When faced with the unexpected, Jack, like many Canadians, has insufficient savings. He will be forced to rely on credit. Unfortunately, his current cards are tapped. When Jack acquires another card to tide the family over between paycheques, it’s easy to see where the trouble begins.

Apply Stress to Test Your Ratio

It’s a good idea to give your budget a stress test. Then, you can decide if your debt to income ratio is okay. Technically, a stress test is conducted by financial gurus to gauge the effect of an economic crisis. You can conduct a personal stress test to determine whether or not the debt you are carrying is appropriate for your household and your budget. 

After all of the monthly obligations are subtracted from the total income, you have disposable income remaining. All other household expenses must come from remaining income. This includes, for example:

  • Food
  • Clothing
  • Fuel
  • Car repairs
  • Entertainment
  • School expenses
  • Vacations 
  • Savings, and  
  • Retirement contributions

If you don’t have a reasonable budget, you may want to create one so that you have a better idea of where your money is going.

But before you subtract out the taxes, increase the amount you pay your creditors so that you are making more than the interest payment on your debt. Now, make the estimated tax adjustment to get a more realistic disposable income number. 

Next, if you do not have rainy day savings of at least $1,000, consider your last few emergencies. You can’t really anticipate the unexpected. Still, the past may be a good predictor of what can happen in the future. 

For example, what happens if your car needs a new transmission? Or the dog has to go to the vet? Armed with this information, you will have a clearer picture of whether your debt to income ratio is realistic. 

How to Fix It

What can you do if the debt to income ratio is too large for comfort? The easiest solution is to make more money. Since that’s not always a possibility, you will need to work on reducing your debt. This can be accomplished by cutting your discretionary spending so that you can pay more aggressively each month.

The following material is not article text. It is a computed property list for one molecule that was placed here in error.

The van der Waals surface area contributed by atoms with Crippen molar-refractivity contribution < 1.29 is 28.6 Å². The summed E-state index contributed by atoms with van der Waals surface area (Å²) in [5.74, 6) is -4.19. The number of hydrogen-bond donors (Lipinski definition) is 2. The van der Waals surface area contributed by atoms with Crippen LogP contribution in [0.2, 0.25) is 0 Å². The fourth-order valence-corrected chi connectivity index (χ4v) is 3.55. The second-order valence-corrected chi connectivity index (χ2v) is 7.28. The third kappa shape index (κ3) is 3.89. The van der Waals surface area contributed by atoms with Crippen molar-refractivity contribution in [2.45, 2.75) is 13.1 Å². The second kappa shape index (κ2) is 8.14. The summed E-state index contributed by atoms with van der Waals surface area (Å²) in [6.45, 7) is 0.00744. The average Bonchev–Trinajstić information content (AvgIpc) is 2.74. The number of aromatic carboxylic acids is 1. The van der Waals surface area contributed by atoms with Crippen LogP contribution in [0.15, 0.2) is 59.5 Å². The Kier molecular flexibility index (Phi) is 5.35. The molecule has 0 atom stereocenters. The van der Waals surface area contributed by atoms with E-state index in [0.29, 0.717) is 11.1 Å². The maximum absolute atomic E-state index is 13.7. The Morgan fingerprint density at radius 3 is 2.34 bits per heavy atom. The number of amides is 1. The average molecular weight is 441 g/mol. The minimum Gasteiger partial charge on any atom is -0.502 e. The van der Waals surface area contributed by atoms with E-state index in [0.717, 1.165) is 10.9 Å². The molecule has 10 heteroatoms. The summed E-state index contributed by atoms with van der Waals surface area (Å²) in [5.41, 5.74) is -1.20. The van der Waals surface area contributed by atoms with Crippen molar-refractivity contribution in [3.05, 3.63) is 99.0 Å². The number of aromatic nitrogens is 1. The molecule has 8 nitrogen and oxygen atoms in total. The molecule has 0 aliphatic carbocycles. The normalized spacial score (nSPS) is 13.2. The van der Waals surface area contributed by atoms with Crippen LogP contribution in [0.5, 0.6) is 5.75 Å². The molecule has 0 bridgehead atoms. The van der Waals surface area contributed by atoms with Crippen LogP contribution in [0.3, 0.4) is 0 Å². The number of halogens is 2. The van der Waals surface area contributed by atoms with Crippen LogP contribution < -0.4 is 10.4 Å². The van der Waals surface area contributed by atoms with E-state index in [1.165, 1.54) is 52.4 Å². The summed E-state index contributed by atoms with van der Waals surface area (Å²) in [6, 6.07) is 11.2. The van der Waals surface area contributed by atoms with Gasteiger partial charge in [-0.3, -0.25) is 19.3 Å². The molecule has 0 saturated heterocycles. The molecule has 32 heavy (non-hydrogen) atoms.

Or, if you have several credit cards and loans, you can consider a debt consolidation plan. In Jack’s case, a debt reduction of $200 a month would put his debt to income ratio at a more comfortable 38 percent.

Also, look for money in your budget that could go toward your emergency fund. Can you give up your daily coffee to contribute $20 a week to a savings account? You will be less likely to pull out your credit card once you have a cushion.

A Good Start

It’s within your power to change your financial numbers. Now that you know how to find your debt to income ratio, you can keep it in line with your financial goals. If you continue to struggle with getting your debt under control, set up a free consultation with a Licensed Insolvency Trustee to explore your options to get back on track.

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Allan Marshall & Associates Inc.

Allan Marshall & Associates Inc. is a Licensed Insolvency Trustee firm in British Columbia, Alberta & the Maritimes. Our dedicated writing team consists of LIT's, counsellors, and debt administrators that help to write informative articles and answer questions about your debt issues.

We are licensed by the Federal Government of Canada to administer Personal Bankruptcies, Consumer Proposals, other insolvency services such as Credit Counselling. We have the knowledge and experience to assess your situation and offer the best advice for your particular need, whether you are a first time bankrupt or simply struggling to make ends meet.